An alternative way of creating the previous plot without having to call plot() and lines() multiple times is to use the matplot() function. To see details on how to use this function, please see the help file by running ?matplot or help(matplot) at the R prompt.

Using margin labels instead of legends for multiple line graphs

While legends are the most commonly used method of providing a key to read multiple variable graphs, they are often not the easiest to read. Labelling lines directly is one way of getting around that problem.

Getting ready

We will use the base graphics library for this recipe, so all you need to do is run the recipe at the R prompt. It is good practice to save your code as a script to use again later.

How to do it…

Let’s use the gdp.txt example dataset to look at the trends in the annual GDP of five countries:

gdp<-read.table("gdp_long.txt",header=T)

library(RColorBrewer)
pal<-brewer.pal(5,"Set1")

par(mar=par()$mar+c(0,0,0,2),bty="l")

plot(Canada~Year,data=gdp,type="l",lwd=2,lty=1,ylim=c(30,60),
col=pal[1],main="Percentage change in GDP",ylab="")

mtext(side=4,at=gdp$Canada[length(gdp$Canada)],text="Canada",
col=pal[1],line=0.3,las=2)
lines(gdp$France~gdp$Year,col=pal[2],lwd=2)

mtext(side=4,at=gdp$France[length(gdp$France)],text="France",
col=pal[2],line=0.3,las=2)

lines(gdp$Germany~gdp$Year,col=pal[3],lwd=2)

mtext(side=4,at=gdp$Germany[length(gdp$Germany)],text="Germany",
col=pal[3],line=0.3,las=2)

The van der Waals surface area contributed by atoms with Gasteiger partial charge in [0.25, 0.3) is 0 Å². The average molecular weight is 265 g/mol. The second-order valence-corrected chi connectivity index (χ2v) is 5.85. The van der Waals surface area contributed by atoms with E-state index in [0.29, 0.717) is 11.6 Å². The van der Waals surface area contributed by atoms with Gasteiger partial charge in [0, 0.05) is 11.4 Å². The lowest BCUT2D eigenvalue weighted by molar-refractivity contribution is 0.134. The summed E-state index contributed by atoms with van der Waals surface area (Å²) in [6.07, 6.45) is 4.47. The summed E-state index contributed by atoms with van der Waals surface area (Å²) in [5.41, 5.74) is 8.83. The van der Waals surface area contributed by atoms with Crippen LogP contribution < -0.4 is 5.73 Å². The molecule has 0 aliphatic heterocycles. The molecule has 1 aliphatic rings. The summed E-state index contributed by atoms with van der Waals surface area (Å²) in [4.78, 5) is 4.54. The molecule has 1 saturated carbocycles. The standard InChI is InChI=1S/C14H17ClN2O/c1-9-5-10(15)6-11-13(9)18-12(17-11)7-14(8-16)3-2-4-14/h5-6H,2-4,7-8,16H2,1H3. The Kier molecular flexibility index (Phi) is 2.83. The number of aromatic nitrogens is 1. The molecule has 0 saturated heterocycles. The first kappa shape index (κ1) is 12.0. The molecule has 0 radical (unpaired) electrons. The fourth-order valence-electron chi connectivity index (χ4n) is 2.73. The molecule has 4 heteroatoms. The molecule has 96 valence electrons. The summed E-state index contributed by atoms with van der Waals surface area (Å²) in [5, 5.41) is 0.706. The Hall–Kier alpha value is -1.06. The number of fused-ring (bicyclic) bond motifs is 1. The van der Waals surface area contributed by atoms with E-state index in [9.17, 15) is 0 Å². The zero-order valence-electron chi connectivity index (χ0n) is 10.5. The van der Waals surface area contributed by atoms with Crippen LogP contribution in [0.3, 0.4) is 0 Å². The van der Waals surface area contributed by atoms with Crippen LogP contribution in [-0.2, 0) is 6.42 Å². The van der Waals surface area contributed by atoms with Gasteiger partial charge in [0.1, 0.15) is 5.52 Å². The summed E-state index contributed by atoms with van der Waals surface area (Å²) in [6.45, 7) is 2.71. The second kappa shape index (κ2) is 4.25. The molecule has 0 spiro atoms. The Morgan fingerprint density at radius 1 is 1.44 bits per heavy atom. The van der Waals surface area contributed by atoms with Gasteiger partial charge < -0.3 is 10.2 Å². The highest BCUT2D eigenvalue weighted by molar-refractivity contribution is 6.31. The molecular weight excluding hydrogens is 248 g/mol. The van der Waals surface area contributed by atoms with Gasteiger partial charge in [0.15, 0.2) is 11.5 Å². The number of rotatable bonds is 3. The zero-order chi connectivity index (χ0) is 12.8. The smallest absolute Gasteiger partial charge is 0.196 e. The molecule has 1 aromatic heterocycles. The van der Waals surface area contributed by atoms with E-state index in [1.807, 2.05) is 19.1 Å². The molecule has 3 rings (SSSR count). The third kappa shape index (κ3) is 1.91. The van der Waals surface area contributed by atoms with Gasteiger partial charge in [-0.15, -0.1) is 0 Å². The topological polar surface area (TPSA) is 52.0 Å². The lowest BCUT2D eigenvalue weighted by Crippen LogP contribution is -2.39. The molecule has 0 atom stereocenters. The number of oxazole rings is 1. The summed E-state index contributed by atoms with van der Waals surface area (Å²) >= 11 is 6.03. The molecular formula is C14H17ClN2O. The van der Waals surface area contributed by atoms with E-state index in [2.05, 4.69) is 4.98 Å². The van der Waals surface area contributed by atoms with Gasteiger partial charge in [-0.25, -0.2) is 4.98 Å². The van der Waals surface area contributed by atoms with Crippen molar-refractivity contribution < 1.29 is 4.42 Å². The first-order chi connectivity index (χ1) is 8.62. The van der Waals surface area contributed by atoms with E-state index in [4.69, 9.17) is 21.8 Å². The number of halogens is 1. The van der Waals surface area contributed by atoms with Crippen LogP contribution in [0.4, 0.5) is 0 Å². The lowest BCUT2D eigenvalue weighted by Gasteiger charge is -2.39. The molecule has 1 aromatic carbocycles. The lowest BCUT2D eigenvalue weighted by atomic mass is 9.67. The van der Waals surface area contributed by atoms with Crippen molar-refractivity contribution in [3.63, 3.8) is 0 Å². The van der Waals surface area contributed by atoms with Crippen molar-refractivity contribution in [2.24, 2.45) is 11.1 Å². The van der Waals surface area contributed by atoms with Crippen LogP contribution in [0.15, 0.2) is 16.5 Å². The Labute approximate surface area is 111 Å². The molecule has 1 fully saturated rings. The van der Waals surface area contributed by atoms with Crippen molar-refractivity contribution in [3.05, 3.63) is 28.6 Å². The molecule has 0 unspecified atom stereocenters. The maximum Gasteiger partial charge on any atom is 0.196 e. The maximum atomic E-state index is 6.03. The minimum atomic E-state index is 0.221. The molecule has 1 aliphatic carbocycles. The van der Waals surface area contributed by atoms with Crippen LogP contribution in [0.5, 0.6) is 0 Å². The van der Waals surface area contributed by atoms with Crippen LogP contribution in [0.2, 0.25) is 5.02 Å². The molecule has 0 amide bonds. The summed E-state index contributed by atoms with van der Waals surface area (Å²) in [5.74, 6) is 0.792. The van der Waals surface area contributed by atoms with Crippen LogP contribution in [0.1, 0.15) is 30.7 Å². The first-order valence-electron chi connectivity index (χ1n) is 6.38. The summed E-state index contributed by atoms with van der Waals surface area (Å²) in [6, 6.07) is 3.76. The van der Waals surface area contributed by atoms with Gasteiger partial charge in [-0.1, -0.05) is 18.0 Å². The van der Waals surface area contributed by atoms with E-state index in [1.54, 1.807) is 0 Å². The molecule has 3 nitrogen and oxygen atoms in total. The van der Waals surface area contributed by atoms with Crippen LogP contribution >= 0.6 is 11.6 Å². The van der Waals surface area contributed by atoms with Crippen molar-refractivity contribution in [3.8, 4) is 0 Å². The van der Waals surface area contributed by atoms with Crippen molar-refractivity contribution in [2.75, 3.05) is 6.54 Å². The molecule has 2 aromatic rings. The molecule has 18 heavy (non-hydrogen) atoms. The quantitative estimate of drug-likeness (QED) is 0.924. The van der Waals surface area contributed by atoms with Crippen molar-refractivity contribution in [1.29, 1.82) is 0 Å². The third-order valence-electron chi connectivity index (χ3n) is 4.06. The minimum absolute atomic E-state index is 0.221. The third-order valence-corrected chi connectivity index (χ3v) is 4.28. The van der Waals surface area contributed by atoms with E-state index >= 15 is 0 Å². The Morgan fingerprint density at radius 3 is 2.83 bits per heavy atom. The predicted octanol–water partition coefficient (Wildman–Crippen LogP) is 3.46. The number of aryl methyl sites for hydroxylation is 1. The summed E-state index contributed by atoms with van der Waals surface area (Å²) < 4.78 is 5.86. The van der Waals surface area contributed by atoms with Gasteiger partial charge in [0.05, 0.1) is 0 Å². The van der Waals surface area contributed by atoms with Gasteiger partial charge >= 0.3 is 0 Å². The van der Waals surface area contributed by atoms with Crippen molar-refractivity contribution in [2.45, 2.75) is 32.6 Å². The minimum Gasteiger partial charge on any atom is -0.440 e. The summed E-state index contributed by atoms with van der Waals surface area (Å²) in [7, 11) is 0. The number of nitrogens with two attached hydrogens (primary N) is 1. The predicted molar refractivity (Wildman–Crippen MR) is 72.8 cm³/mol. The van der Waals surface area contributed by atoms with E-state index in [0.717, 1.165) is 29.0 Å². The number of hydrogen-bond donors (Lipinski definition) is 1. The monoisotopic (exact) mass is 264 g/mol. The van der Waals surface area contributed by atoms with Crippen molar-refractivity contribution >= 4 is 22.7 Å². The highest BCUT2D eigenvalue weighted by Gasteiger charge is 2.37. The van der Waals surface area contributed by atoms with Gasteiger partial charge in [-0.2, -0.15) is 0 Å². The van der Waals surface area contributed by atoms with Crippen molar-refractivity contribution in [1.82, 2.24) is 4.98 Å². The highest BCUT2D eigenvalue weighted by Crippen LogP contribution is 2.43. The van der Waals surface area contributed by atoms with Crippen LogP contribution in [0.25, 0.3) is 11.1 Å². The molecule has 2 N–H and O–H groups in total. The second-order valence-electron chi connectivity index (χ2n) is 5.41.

lines(gdp$Britain~gdp$Year,col=pal[4],lwd=2)

mtext(side=4,at=gdp$Britain[length(gdp$Britain)],text="Britain",
col=pal[4],line=0.3,las=2)

lines(gdp$USA~gdp$Year,col=pal[5],lwd=2)

mtext(side=4,at=gdp$USA[length(gdp$USA)]-2,
text="USA",col=pal[5],line=0.3,las=2)

How it works…

We first read the gdp.txt data file using the read.table() function. Next we loaded the RColorBrewer color palette library and set our color palette pal to “Set1” (with five colors).

Before drawing the graph, we used the par() command to add extra space to the right margin, so that we have enough space for the labels. Depending on the size of the text labels you may have to experiment with this margin until you get it right. Finally, we set the box type (bty) to an L-shape (“l“) so that there is no line on the right margin. We can also set it to “c” if we want to keep the top line.

We used the mtext() function to label each of the lines individually in the right margin. The first argument we passed to the function is the side where we want the label to be placed. Sides (margins) are numbered starting from 1 for the bottom side and going round in a clockwise direction so that 2 is left, 3 is top, and 4 is right.

The at argument was used to specify the Y co-ordinate of the label. This is a bit tricky because we have to make sure we place the label as close to the corresponding line as possible. So, here we have used the last value of each line. For example, gdp$France[length(gdp$France) picks the last value in the France vector by using its length as the index. Note that we had to adjust the value for USA by subtracting 2 from its last value so that it doesn’t overlap the label for Canada.

We used the text argument to set the text of the labels as country names. We set the col argument to the appropriate element of the pal vector by using a number index. The line argument sets an offset in terms of margin lines, starting at 0 counting outwards. Finally, setting las to 2 rotates the labels to be perpendicular to the axis, instead of the default value of 1 which makes them parallel to the axis.

Sometimes, simply using the last value of a set of values may not work because the value may be missing. In that case we can use the second last value or visually choose a value that places the label closest to the line. Also, the size of the plot window and the proximity of the final values may cause overlapping of labels. So, we may need to iterate a few times before we get the placement right. We can write functions to automate this process but it is still good to visually inspect the outcome.